Webster 1913 Edition



, fr.
servant; akin to Oscan
servant, cf.
he dwells, Skr.
house, fr.
to set, make, do: cf. F.
. Cf.
The collective body of persons who live in one house, and under one head or manager; a household, including parents, children, and servants, and, as the case may be, lodgers or boarders.
The group comprising a husband and wife and their dependent children, constituting a fundamental unit in the organization of society.
The welfare of the
underlies the welfare of society.
H. Spencer.
Those who descend from one common progenitor; a tribe, clan, or race; kindred; house;
as, the human
; the
of Abraham; the father of a
Go ! and pretend your
is young.
Course of descent; genealogy; line of ancestors; lineage.
Honorable descent; noble or respectable stock;
as, a man of
A group of kindred or closely related individuals;
as, a
of languages; a
of States; the chlorine
A group of organisms, either animal or vegetable, related by certain points of resemblance in structure or development, more comprehensive than a genus, because it is usually based on fewer or less pronounced points of likeness. In Zoology a family is less comprehesive than an order; in botany it is often considered the same thing as an order.
Family circle
See under
Family man
A man who has a family; esp., one who has a wife and children living with him and dependent upon him.
A man of domestic habits.
“The Jews are generally, when married, most exemplary family men.”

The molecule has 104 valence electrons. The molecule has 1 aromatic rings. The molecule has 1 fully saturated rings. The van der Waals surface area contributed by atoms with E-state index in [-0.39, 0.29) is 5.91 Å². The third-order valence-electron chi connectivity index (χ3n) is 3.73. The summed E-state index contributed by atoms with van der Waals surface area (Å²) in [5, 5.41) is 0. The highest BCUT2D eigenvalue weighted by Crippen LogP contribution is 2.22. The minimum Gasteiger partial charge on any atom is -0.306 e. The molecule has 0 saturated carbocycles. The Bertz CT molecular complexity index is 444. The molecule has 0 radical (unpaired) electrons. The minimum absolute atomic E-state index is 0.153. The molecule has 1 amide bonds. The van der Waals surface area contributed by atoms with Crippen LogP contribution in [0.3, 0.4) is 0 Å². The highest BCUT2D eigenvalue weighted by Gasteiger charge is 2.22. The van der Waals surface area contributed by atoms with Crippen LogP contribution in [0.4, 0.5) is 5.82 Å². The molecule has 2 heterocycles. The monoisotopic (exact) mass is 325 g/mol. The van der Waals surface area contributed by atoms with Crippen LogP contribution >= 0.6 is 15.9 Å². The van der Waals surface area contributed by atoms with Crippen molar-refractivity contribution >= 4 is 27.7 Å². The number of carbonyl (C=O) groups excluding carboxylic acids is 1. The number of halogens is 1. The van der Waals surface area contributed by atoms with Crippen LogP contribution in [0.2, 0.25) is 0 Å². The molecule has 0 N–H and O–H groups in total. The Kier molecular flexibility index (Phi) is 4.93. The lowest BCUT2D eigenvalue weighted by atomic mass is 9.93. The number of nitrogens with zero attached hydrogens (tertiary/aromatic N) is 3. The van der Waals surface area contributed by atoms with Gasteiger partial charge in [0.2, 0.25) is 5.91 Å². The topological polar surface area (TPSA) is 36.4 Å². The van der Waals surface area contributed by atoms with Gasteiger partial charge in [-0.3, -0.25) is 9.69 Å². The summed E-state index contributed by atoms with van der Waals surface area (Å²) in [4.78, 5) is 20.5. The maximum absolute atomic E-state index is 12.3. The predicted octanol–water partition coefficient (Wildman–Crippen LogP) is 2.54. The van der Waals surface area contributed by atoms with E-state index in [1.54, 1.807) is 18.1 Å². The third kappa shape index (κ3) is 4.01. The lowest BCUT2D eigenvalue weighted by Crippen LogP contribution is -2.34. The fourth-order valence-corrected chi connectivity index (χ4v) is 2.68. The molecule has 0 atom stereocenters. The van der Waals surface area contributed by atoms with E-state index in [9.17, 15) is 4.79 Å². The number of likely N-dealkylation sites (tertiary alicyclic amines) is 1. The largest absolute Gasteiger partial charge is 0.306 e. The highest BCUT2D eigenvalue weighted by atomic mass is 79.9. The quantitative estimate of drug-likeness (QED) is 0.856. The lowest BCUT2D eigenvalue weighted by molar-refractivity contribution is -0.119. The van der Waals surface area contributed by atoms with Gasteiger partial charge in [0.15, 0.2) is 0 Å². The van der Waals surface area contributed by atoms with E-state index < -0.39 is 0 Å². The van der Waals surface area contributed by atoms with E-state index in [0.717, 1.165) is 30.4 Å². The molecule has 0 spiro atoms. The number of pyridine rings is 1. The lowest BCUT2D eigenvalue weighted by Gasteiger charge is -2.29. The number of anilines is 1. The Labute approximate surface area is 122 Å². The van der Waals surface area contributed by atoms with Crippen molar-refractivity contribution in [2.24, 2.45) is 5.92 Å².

Family of curves
Family of surfaces
a group of curves or surfaces derived from a single equation.
In a family way
like one belonging to the family.
“Why don’t we ask him and his ladies to come over in a family way, and dine with some other plain country gentlefolks?”
In the family way
[Colloq. euphemism]

Webster 1828 Edition



[L. familia.]
The collective body of persons who live in one house and under one head or manager; a household, including parents, children and servants, and as the case may be, lodgers or boarders.
Those who descend from one common progenitor; a tribe or race; kindred; lineage. Thus the Israelites were a branch of the family of Abraham; and the descendants of Reuben, of Manasseh, &c., were called their families. The whole human race are the family of Adam, the human family.
Course of descent; genealogy; line of ancestors.
Go and complain thy family is young.
Honorable descent; noble or respectable stock. He is a man of family.
A collection or union of nations or states.
The states of Europe were, by the prevailing maxims of its policy, closely united in one family.
In popular language, an order, class or genus of animals or of other natural productions, having something in common, by which they are distinguished from others; as, quadrupeds constitute a family of animals, and we speak of the family or families of plants.

Definition 2024



See Wiktionary:Families for a guide to language families within Wiktionary



family (countable and uncountable, plural families)

  1. (countable) A group of people who are closely related to one another (by blood, marriage or adoption); kin; for example, a set of parents and their children; an immediate family.
    Our family lives in town.
    • 1893, Walter Besant, The Ivory Gate, Prologue:
      Such a scandal as the prosecution of a brother for forgery—with a verdict of guilty—is a most truly horrible, deplorable, fatal thing. It takes the respectability out of a family perhaps at a critical moment, when the family is just assuming the robes of respectability: [] it is a black spot which all the soaps ever advertised could never wash off.